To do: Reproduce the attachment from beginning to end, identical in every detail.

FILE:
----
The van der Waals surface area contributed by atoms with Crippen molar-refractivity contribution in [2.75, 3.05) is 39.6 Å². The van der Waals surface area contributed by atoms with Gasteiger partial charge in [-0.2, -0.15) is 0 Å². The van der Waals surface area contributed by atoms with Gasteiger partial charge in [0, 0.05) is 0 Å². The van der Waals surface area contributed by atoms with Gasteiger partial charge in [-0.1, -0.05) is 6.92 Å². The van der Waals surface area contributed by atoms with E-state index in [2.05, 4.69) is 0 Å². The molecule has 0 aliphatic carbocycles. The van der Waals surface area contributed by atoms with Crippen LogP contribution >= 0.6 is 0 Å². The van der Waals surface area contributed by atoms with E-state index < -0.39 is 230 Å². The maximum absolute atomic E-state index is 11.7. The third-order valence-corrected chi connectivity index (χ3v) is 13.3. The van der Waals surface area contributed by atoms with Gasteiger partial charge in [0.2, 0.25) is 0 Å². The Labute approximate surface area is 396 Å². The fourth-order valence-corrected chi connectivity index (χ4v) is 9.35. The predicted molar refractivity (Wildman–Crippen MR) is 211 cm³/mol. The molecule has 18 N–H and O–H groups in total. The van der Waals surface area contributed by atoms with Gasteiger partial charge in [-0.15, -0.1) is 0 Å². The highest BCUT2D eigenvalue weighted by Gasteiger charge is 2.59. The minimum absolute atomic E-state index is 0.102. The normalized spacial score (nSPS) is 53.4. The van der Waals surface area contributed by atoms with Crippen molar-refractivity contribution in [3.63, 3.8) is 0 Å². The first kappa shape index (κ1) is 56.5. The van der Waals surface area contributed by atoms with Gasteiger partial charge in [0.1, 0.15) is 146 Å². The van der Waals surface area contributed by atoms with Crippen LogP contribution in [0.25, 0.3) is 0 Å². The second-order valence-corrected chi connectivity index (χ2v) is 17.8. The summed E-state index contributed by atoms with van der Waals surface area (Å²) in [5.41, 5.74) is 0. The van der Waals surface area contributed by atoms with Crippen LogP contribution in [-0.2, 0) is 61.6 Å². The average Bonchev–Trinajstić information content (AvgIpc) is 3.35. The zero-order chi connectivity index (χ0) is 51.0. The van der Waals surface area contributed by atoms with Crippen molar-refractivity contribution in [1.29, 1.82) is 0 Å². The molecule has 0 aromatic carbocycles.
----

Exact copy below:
The van der Waals surface area contributed by atoms with Crippen molar-refractivity contribution in [2.75, 3.05) is 39.6 Å². The van der Waals surface area contributed by atoms with Gasteiger partial charge in [-0.2, -0.15) is 0 Å². The van der Waals surface area contributed by atoms with Gasteiger partial charge in [0, 0.05) is 0 Å². The van der Waals surface area contributed by atoms with Gasteiger partial charge in [-0.1, -0.05) is 6.92 Å². The van der Waals surface area contributed by atoms with E-state index in [2.05, 4.69) is 0 Å². The molecule has 0 aliphatic carbocycles. The van der Waals surface area contributed by atoms with Crippen LogP contribution >= 0.6 is 0 Å². The van der Waals surface area contributed by atoms with E-state index < -0.39 is 230 Å². The maximum absolute atomic E-state index is 11.7. The third-order valence-corrected chi connectivity index (χ3v) is 13.3. The van der Waals surface area contributed by atoms with Gasteiger partial charge in [0.2, 0.25) is 0 Å². The Labute approximate surface area is 396 Å². The fourth-order valence-corrected chi connectivity index (χ4v) is 9.35. The predicted molar refractivity (Wildman–Crippen MR) is 211 cm³/mol. The molecule has 18 N–H and O–H groups in total. The van der Waals surface area contributed by atoms with Gasteiger partial charge in [-0.15, -0.1) is 0 Å². The highest BCUT2D eigenvalue weighted by Gasteiger charge is 2.59. The minimum absolute atomic E-state index is 0.102. The normalized spacial score (nSPS) is 53.4. The van der Waals surface area contributed by atoms with Crippen molar-refractivity contribution in [3.63, 3.8) is 0 Å². The first kappa shape index (κ1) is 56.5. The van der Waals surface area contributed by atoms with Gasteiger partial charge in [0.1, 0.15) is 146 Å². The van der Waals surface area contributed by atoms with Crippen LogP contribution in [0.25, 0.3) is 0 Å². The second-order valence-corrected chi connectivity index (χ2v) is 17.8. The summed E-state index contributed by atoms with van der Waals surface area (Å²) in [5.41, 5.74) is 0. The van der Waals surface area contributed by atoms with Crippen LogP contribution in [-0.2, 0) is 61.6 Å². The average Bonchev–Trinajstić information content (AvgIpc) is 3.35. The zero-order chi connectivity index (χ0) is 51.0. The van der Waals surface area contributed by atoms with Crippen molar-refractivity contribution in [1.29, 1.82) is 0 Å². The molecule has 0 aromatic carbocycles.